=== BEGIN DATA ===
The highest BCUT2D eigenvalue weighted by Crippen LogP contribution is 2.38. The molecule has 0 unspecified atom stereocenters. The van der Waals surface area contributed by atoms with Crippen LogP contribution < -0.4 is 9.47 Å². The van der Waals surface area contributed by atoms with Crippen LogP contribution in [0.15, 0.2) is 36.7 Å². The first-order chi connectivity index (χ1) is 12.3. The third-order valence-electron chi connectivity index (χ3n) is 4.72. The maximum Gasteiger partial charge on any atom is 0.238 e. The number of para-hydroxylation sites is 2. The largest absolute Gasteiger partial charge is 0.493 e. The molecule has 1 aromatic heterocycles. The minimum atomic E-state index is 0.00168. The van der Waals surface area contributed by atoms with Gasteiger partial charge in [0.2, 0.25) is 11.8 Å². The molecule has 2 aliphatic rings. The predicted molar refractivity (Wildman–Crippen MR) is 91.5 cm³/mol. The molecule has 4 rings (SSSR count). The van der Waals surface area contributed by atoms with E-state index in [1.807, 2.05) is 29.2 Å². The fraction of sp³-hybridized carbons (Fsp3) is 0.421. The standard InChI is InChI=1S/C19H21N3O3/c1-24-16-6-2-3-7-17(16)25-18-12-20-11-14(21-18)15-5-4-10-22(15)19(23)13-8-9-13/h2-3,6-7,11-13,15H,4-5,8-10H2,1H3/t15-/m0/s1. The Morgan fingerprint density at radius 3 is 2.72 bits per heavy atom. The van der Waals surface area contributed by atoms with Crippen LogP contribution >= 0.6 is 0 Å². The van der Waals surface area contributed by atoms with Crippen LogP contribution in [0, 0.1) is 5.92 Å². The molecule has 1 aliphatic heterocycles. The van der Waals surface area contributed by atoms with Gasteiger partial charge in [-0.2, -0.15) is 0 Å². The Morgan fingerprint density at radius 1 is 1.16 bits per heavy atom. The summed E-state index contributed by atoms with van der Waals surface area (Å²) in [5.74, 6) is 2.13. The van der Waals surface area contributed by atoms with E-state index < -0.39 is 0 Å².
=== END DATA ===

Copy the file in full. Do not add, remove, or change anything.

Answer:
The highest BCUT2D eigenvalue weighted by Crippen LogP contribution is 2.38. The molecule has 0 unspecified atom stereocenters. The van der Waals surface area contributed by atoms with Crippen LogP contribution < -0.4 is 9.47 Å². The van der Waals surface area contributed by atoms with Crippen LogP contribution in [0.15, 0.2) is 36.7 Å². The first-order chi connectivity index (χ1) is 12.3. The third-order valence-electron chi connectivity index (χ3n) is 4.72. The maximum Gasteiger partial charge on any atom is 0.238 e. The number of para-hydroxylation sites is 2. The largest absolute Gasteiger partial charge is 0.493 e. The molecule has 1 aromatic heterocycles. The minimum atomic E-state index is 0.00168. The van der Waals surface area contributed by atoms with Gasteiger partial charge in [0.2, 0.25) is 11.8 Å². The molecule has 2 aliphatic rings. The predicted molar refractivity (Wildman–Crippen MR) is 91.5 cm³/mol. The molecule has 4 rings (SSSR count). The van der Waals surface area contributed by atoms with E-state index in [1.807, 2.05) is 29.2 Å². The fraction of sp³-hybridized carbons (Fsp3) is 0.421. The standard InChI is InChI=1S/C19H21N3O3/c1-24-16-6-2-3-7-17(16)25-18-12-20-11-14(21-18)15-5-4-10-22(15)19(23)13-8-9-13/h2-3,6-7,11-13,15H,4-5,8-10H2,1H3/t15-/m0/s1. The Morgan fingerprint density at radius 3 is 2.72 bits per heavy atom. The van der Waals surface area contributed by atoms with Crippen LogP contribution >= 0.6 is 0 Å². The van der Waals surface area contributed by atoms with Crippen LogP contribution in [0, 0.1) is 5.92 Å². The molecule has 1 aliphatic heterocycles. The van der Waals surface area contributed by atoms with Gasteiger partial charge in [-0.2, -0.15) is 0 Å². The Morgan fingerprint density at radius 1 is 1.16 bits per heavy atom. The summed E-state index contributed by atoms with van der Waals surface area (Å²) in [5.74, 6) is 2.13. The van der Waals surface area contributed by atoms with E-state index < -0.39 is 0 Å².